The possibility of private-sector police regulation is of heightened interest under a Trump administration that intends to minimize the Department of Justice’s role in police oversight. Earlier this spring, for example, Attorney General Jeff Sessions unsuccessfully tried to scuttle the police consent decree in Baltimore. “Insurers have a much bigger role to play in a world where the DOJ is not going to be aggressive, and we’re going to have to rely on private plaintiffs to bring lawsuits and seek money damages,” Rappaport said. (Last month, Republican lawmakers introduced a bill in Congress that would make it nearly impossible to sue the police in the first place, including in brutality cases).

At the moment, companies’ influence is primarily felt in small and midsize cities, because major cities have large enough tax bases and budgets to absorb high damages from lawsuits. They generally “self-insure,” which renders them relatively impervious to market forces. But there are signs the dynamic may be shifting. William Murphy Jr., a Baltimore trial attorney specializing in criminal and catastrophic injury cases, who represented Freddie Gray’s family in their police-brutality lawsuit there, is fine-tuning a new bill on behalf of the Baltimore city council that would require the city to purchase liability insurance. Murphy, who played himself on The Wire, became intrigued by the idea after reading Rappaport’s paper. He was particularly interested in the risk-management techniques used by insurers—like sending updates on legal developments affecting law-enforcement agencies—to prevent misconduct from happening in the first place.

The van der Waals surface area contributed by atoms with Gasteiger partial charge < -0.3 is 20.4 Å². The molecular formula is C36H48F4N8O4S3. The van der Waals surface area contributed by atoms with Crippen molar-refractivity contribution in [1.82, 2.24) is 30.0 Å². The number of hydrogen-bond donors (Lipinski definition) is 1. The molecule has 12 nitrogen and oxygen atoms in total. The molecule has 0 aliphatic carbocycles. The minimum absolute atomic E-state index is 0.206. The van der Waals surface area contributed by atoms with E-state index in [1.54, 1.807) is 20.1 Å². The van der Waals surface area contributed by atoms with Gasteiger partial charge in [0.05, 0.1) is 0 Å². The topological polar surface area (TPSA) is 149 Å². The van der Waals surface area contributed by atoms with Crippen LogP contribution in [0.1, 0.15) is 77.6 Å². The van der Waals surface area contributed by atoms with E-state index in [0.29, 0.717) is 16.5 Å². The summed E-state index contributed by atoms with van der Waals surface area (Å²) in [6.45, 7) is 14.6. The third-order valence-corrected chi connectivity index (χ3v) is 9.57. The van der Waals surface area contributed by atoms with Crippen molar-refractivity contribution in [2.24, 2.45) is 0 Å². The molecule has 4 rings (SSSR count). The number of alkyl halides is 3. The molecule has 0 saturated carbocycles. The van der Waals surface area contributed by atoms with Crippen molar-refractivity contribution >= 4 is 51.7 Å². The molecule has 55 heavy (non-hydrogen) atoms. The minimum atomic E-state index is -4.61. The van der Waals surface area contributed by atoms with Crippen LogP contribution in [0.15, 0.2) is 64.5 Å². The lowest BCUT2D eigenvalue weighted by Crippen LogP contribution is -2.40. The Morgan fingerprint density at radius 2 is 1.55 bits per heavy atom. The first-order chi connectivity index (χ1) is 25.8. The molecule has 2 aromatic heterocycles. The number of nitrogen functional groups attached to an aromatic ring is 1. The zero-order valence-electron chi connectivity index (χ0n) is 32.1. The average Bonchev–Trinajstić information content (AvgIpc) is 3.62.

According to Murphy, Baltimore can acquire liability insurance from a Maryland risk-sharing pool created for local governments. “Our city can’t complain it’s too expensive, because God knows what they’ve been doing in the past has been expensive, without even giving fair settlements to injured people,” he noted. Maryland, like many states, has caps on the monetary damages that can be awarded in lawsuits against local governments. In 2011 an $11.5 million jury award in a police-brutality suit in Prince George’s County was reduced to just $400,000. Major cities electing to purchase liability coverage, Murphy said, will benefit both communities and police departments. “People will be able to get the settlements juries award, with this additional protection of insurers insisting on proper training and identifying bad actors,” he said.